Which findings on radiographs are characteristic of septic arthritis (SA)?

Updated: May 12, 2016
  • Author: Lourdes Nunez-Atahualpa, MD; Chief Editor: Felix S Chew, MD, MBA, MEd  more...
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Answer

Answer

The earliest plain film radiographic findings of septic arthritis are soft tissue swelling around the joint and a widened joint space from joint effusion; however, uniform narrowing of the joint has also been described. [15]

With progression of disease, plain films reveal joint-space narrowing as articular cartilage is destroyed, loss of continuity of the white cortical line as bone destruction begins, and development of marginal erosions when the bone is further destroyed. Bone debris within the joint space may also be seen in chronic untreated disease, which in adults may be mistaken as a neuropathic hip. [15]

Findings of superimposed osteomyelitis may also be identified, such as periosteal reaction, bone destruction, and sequestrum formation.

During the progression of infectious arthritis of During the progression of infectious arthritis of the hip, this image was obtained early in the disease and shows only concentric joint-space loss.
During the progression of infectious arthritis of During the progression of infectious arthritis of the hip, subchondral erosions and sclerosis of the femoral head are present.
During the progression of infectious arthritis of During the progression of infectious arthritis of the hip, subchondral erosions and sclerosis of the femoral head are present.

Mycobacterial infection presents as unilateral, focal, or diffusely decreased bone density, with eventual loss of the joint space that can evolve to ankylosis. Further studies, such as ultrasonography, can identify small to moderate joint effusion, accompanied by synovial thickening and enhancement on MR imaging. [16]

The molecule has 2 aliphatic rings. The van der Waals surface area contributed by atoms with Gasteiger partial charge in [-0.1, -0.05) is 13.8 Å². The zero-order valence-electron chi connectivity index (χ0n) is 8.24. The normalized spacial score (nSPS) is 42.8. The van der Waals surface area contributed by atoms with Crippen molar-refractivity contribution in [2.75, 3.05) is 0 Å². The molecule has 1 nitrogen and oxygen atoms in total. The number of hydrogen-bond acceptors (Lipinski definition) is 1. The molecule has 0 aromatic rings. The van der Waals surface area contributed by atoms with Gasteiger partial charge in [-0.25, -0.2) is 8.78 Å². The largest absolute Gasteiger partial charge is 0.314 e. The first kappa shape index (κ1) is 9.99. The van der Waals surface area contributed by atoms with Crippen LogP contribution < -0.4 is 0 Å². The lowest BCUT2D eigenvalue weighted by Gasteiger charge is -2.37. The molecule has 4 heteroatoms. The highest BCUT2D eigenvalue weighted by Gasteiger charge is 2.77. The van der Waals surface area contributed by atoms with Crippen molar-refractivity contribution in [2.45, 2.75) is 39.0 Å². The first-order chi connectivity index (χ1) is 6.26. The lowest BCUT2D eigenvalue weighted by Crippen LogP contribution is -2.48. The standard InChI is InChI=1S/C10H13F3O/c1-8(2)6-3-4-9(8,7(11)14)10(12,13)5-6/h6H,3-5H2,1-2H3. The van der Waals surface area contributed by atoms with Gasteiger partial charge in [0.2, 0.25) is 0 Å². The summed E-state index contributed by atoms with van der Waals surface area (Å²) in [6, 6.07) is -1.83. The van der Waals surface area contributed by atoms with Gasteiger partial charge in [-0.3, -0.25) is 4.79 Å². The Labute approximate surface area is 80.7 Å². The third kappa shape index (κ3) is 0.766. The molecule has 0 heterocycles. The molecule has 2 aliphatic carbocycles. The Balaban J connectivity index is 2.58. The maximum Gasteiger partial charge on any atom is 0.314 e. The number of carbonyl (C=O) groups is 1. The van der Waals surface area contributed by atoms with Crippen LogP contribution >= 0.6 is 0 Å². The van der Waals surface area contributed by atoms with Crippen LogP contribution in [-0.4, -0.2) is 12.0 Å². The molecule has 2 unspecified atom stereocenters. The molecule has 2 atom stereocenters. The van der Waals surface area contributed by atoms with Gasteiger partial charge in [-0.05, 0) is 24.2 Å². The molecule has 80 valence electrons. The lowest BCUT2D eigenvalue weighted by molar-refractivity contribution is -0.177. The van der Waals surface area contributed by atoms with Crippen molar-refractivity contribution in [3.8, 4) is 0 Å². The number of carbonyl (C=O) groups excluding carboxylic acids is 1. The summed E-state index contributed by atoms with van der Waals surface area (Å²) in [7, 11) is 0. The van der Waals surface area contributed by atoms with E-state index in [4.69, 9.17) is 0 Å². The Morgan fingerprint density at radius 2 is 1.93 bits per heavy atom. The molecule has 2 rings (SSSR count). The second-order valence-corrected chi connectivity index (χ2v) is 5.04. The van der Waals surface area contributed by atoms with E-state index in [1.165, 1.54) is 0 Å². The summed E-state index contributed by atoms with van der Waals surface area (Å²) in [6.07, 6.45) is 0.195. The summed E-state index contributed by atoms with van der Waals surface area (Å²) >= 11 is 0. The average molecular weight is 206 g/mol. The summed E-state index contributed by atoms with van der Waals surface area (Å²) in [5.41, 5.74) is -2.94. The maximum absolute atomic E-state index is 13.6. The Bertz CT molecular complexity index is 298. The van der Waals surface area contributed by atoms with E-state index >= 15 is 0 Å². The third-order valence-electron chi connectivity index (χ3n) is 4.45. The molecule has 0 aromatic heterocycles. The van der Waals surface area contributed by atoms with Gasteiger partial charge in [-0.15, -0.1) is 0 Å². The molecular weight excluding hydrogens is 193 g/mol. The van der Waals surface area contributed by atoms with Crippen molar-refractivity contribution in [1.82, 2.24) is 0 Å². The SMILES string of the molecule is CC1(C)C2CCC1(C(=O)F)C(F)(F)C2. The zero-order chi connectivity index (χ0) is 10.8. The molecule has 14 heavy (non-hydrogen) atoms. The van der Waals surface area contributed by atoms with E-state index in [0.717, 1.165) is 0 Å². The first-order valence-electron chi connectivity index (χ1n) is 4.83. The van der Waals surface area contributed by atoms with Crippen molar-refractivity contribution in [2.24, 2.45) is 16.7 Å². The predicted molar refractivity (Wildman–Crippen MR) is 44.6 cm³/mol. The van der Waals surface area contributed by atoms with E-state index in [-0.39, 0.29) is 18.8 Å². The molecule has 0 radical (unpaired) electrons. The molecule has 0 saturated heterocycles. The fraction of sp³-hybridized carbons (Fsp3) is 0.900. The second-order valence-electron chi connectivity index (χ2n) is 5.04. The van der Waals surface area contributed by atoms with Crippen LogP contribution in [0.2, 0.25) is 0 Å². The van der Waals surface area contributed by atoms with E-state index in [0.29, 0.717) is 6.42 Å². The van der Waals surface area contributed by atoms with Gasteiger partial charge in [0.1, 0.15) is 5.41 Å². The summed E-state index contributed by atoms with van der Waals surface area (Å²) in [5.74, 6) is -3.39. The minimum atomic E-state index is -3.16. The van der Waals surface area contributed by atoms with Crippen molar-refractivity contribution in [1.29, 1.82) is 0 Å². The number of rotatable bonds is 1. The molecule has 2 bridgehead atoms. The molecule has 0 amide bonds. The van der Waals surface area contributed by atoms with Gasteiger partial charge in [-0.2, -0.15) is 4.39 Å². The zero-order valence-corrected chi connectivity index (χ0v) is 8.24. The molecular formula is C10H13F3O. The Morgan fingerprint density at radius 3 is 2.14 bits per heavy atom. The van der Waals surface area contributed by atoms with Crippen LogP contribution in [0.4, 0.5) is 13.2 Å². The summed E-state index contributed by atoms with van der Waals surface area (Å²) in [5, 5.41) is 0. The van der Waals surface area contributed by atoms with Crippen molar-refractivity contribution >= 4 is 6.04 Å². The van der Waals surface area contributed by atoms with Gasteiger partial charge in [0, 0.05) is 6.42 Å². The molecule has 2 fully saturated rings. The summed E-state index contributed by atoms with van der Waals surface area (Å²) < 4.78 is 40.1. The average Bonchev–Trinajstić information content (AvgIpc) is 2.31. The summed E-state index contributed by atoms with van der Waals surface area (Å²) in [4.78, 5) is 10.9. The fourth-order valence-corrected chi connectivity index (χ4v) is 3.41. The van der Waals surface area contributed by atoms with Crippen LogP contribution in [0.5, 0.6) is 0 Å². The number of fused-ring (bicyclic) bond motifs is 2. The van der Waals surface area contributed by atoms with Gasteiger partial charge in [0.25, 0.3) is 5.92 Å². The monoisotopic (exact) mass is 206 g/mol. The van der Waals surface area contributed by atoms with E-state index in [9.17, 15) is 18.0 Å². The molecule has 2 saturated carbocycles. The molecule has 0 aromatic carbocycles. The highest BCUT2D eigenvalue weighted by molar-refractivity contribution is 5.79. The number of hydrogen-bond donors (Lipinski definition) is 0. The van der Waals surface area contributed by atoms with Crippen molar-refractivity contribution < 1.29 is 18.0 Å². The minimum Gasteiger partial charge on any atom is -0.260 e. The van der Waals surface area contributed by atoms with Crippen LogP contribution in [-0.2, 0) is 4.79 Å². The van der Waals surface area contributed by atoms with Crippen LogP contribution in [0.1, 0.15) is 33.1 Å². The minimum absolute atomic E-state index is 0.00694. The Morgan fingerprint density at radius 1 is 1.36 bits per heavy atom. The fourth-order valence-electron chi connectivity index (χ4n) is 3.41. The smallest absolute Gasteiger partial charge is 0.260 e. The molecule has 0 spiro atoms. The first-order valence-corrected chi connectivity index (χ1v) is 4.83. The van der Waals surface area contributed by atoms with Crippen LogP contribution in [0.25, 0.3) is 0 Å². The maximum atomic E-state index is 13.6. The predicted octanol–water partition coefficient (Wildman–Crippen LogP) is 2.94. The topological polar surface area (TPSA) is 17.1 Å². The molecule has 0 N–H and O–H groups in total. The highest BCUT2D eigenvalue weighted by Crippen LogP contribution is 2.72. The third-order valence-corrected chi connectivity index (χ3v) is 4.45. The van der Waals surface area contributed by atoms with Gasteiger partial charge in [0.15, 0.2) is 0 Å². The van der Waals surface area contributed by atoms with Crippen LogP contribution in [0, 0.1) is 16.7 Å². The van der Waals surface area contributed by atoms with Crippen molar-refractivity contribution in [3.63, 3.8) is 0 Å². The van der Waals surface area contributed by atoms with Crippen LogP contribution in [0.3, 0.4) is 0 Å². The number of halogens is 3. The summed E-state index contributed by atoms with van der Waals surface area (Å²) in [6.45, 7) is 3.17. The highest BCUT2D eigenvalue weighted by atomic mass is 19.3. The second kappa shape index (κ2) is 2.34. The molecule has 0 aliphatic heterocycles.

A triad of radiographic abnormalities known as the Phemister triad  is characteristic of tuberculous arthritis: peripherally located bony erosions, juxta-articular osteoporosis, and gradual narrowing of the joint space. [5]

Gas within the joint or adjacent soft tissues can sometimes be seen in infection secondary to gas-forming organisms, such as E coli or Clostridium perfringens. However, gas within the joint is usually secondary to prior aspiration or the vacuum phenomenon, which can occur secondary to limb traction during positioning while under examination or a recent dislocation.

Plain radiographic findings in the infant hip include obliteration of soft tissue planes, swelling, displacement of the fat pads, and juxta-articular osteoporosis. Hefke and Turner also described the obturator sign, which consists of swelling of the obturator internus in septic arthritis of the hip. [17]  Subluxation or dislocation of the femoral head secondary to intra-articular fluid can occur. However, this can be difficult to identify if the femoral head is not ossified.

In children, lateral displacement of the femoral epiphysis relative to the contralateral hip signifies a joint effusion. [18] As little as 2 mm of asymmetry in the distance measured from teardrop of the acetabulum to the medial metaphysis of the femoral neck is considered pathologic.

Inadequately treated SA can show osteomyelitis, osteoarthritis, ankylosis, periarticular calcifications, subchondral bone loss, and sclerosis.

Fluoroscopic imaging can help in the guidance of aspirations and to identify sinus tracts. [19]


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